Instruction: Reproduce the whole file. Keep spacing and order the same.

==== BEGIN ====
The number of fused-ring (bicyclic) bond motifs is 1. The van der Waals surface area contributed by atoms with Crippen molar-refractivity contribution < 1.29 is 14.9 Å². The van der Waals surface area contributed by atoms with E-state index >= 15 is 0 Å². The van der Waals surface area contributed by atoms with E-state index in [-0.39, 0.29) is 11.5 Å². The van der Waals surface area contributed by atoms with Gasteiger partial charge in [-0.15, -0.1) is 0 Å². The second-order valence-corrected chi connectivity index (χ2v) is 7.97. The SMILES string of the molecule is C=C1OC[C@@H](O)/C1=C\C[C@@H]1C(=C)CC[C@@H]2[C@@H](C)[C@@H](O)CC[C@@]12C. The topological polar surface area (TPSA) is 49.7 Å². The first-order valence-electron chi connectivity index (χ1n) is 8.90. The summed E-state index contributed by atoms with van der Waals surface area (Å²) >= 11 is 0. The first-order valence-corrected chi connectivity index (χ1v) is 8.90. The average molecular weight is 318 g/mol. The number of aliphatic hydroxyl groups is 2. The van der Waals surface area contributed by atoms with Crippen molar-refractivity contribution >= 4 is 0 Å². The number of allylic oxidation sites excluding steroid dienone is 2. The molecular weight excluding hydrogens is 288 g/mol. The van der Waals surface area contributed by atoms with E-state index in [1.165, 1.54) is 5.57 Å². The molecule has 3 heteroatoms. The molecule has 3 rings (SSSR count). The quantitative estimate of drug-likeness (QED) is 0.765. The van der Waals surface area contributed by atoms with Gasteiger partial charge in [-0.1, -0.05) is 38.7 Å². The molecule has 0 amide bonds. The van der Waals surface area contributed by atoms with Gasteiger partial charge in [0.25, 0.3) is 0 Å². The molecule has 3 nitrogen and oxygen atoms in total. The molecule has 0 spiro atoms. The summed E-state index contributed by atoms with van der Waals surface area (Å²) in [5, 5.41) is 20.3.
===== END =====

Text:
The number of fused-ring (bicyclic) bond motifs is 1. The van der Waals surface area contributed by atoms with Crippen molar-refractivity contribution < 1.29 is 14.9 Å². The van der Waals surface area contributed by atoms with E-state index >= 15 is 0 Å². The van der Waals surface area contributed by atoms with E-state index in [-0.39, 0.29) is 11.5 Å². The van der Waals surface area contributed by atoms with Gasteiger partial charge in [-0.15, -0.1) is 0 Å². The second-order valence-corrected chi connectivity index (χ2v) is 7.97. The SMILES string of the molecule is C=C1OC[C@@H](O)/C1=C\C[C@@H]1C(=C)CC[C@@H]2[C@@H](C)[C@@H](O)CC[C@@]12C. The topological polar surface area (TPSA) is 49.7 Å². The first-order valence-electron chi connectivity index (χ1n) is 8.90. The summed E-state index contributed by atoms with van der Waals surface area (Å²) >= 11 is 0. The first-order valence-corrected chi connectivity index (χ1v) is 8.90. The average molecular weight is 318 g/mol. The number of aliphatic hydroxyl groups is 2. The van der Waals surface area contributed by atoms with Crippen molar-refractivity contribution >= 4 is 0 Å². The number of allylic oxidation sites excluding steroid dienone is 2. The molecular weight excluding hydrogens is 288 g/mol. The van der Waals surface area contributed by atoms with E-state index in [1.165, 1.54) is 5.57 Å². The molecule has 3 heteroatoms. The molecule has 3 rings (SSSR count). The quantitative estimate of drug-likeness (QED) is 0.765. The van der Waals surface area contributed by atoms with Gasteiger partial charge in [-0.1, -0.05) is 38.7 Å². The molecule has 0 amide bonds. The van der Waals surface area contributed by atoms with Gasteiger partial charge in [0.25, 0.3) is 0 Å². The molecule has 3 nitrogen and oxygen atoms in total. The molecule has 0 spiro atoms. The summed E-state index contributed by atoms with van der Waals surface area (Å²) in [5, 5.41) is 20.3.